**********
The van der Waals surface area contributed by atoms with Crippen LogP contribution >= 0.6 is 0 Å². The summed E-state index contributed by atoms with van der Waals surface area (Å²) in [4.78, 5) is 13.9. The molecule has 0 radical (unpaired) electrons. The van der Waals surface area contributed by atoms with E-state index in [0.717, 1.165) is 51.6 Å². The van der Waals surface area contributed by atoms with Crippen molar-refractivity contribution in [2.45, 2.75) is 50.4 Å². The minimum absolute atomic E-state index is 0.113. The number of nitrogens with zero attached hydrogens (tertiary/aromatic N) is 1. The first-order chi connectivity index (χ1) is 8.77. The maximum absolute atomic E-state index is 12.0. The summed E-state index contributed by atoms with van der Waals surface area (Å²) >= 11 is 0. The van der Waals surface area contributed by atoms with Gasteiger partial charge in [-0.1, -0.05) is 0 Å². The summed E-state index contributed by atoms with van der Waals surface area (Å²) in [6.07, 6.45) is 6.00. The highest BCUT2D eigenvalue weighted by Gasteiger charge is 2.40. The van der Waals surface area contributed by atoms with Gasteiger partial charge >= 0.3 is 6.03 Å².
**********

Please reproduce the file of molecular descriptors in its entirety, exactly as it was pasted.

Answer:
The van der Waals surface area contributed by atoms with Crippen LogP contribution >= 0.6 is 0 Å². The summed E-state index contributed by atoms with van der Waals surface area (Å²) in [4.78, 5) is 13.9. The molecule has 0 radical (unpaired) electrons. The van der Waals surface area contributed by atoms with E-state index in [0.717, 1.165) is 51.6 Å². The van der Waals surface area contributed by atoms with Crippen molar-refractivity contribution in [2.45, 2.75) is 50.4 Å². The minimum absolute atomic E-state index is 0.113. The number of nitrogens with zero attached hydrogens (tertiary/aromatic N) is 1. The first-order chi connectivity index (χ1) is 8.77. The maximum absolute atomic E-state index is 12.0. The summed E-state index contributed by atoms with van der Waals surface area (Å²) >= 11 is 0. The van der Waals surface area contributed by atoms with Gasteiger partial charge in [-0.1, -0.05) is 0 Å². The summed E-state index contributed by atoms with van der Waals surface area (Å²) in [6.07, 6.45) is 6.00. The highest BCUT2D eigenvalue weighted by Gasteiger charge is 2.40. The van der Waals surface area contributed by atoms with Gasteiger partial charge >= 0.3 is 6.03 Å².